Bill Rankin
Assistant Professor
Program in the History of Science and Medicine
Yale University
william.rankin@yale.edu

 

Image: National Archives at College Park (a.k.a. “Archives II”), located in College Park, Maryland, United States of America. It opened in 1994 to mainly preserve photographs and graphic images. It is adjacent to the University of Maryland College Park campus. Wikimedia Commons.

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  1. Yep, that about covers it. I have a freakout question though – NO WIRELESS INTERNET? – Is that a recent change? Just last year you could access the net there through a signup process. That was the only way I could use the ARC database.

    Also, if you can muster it financially, I’ve found that working as a two-person team can be a tremendous help with negotiating those pull times.

  2. Bill —

    This is an excellent write-up. The fact that you cannot really ascertain what the holdings are without looking at the paper finding aids (for what they are worth) is a point I find myself constantly trying to communicate to unbelieving friends and colleagues who are planning trips to Archives II.

    (For Record Groups that I use extensively, I have taken to just photographing the whole finding aids and MLRs. They don’t change that quickly or that often, and being able to do that sort of search-work before going all the way into the archive is a boon, even for a local like me.)

    To elaborate one of Bill’s points: your pulls must come from the same Record Group, on top of everything else, if I recall correctly. This has been a huge pain for me in the past (the history of the atomic bomb is contained in Record Groups 326 and 77, among others, but you can’t pick and choose in a single pull). There are also “hand-carry” pulls that give you slightly more flexibility than ordering up an entire cart, but now we are getting very deep in the labyrinth.

    I might also emphasize though that some of these policies change in subtle ways over time, so any attempt to write them up is subject to some local alteration of practice.

    Case in point: they actually do have wireless Internet now. As far as I can tell, they added this in 2011 or so. It’s a little temperamental, in my experience, but it’s there.

    They also, in the last year or two, have adopted new policies for paper-based notes. When leaving the manuscript reading room, they now not only check that the notes you are leaving with are your own (and not, say, a swiped copy of the Emancipation Proclamation), but they lock them into a zippered, canvas envelope. This envelope can then be unlocked by the armed guard on the floor below. So basically your notes have to ride in a special little bag down the elevator. Who knew one’s notes were so valuable?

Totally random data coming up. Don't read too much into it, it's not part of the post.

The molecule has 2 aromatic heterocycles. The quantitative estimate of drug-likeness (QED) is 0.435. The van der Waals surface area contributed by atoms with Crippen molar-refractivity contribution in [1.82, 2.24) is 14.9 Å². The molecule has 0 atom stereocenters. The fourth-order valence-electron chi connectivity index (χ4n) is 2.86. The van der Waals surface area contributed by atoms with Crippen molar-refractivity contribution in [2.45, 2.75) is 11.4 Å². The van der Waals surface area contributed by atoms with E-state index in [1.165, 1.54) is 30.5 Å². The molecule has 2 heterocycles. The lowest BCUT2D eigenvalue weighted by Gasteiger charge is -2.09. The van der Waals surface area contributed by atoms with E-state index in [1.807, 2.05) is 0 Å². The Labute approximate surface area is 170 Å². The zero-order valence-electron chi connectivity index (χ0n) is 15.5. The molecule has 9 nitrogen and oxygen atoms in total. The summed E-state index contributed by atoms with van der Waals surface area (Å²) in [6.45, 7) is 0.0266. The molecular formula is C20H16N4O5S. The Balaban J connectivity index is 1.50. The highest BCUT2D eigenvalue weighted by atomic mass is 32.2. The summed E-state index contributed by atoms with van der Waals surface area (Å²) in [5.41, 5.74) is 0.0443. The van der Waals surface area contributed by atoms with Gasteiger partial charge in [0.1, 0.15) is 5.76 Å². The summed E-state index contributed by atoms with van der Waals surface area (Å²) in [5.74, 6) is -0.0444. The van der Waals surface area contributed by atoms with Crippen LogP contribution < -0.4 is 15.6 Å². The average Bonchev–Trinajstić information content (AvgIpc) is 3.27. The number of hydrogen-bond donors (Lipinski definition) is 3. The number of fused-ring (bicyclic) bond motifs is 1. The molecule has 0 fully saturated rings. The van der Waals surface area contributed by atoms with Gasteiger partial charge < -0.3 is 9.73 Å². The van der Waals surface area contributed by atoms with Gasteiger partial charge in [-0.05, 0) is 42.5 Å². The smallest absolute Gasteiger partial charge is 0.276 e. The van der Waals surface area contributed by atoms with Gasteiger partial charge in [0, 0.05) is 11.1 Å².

Thanks again for the write-up — I anticipate referring others to this many times in the future!

  3. Hello everyone, especially Prof. Rankin –
    My name is Bill Mayer, and i am the Executive for Research Services for the National Archives. I am the person responsible for research services at all 15 archival facilities across the nation, including Archives 1 and 2 in Washington DC. I am grateful to Prof. Rankin for his deep description of his experience at Archives 2. I completely agree, it is a complicated process to get access to the records of the republic. In some cases, it has to be if we are to ensure access for the researchers of tomorrow. We have billions of pages under our care, and our staff work hard every day to bring new levels of access to the content of those records. Doing our best is everyone’s goal.

    The timing of Prof. Rankin’s post, and the comments that follow, are right in line with a new discussion underway in Research Services at the Archives, and I want to encourage more commentary – especially directly to me – to broaden our efforts transforming customer services. My staff and I are seeking new ways to manage access to the original records that is customer focused, while at the same time enabling the staff to accomplish their mission of enhancing the American experience by preserving and protecting these permanent records. So let me know of your stories, the good and the bad. You can have a part in evolving research services at the National Archives.

    Bill Mayer
    Executive, Research Services
    bill(dot)mayer(at)nara(dot)gov

  4. James Bergman

    Bill,

    Thank you for this — it’s incredibly valuable, and I echo just about everything you’ve said. I’ve also taken Alex’s advice of photographing entire finding aids, and it’s proven a remarkable time saver. Three additional observations, based on my most recent visit in December:

    1. Wireless internet has been added (as others have noted) and was noticeably better in 2012 than it was in 2011, though this evidence is purely impressionistic. Cell phone reception is still spotty.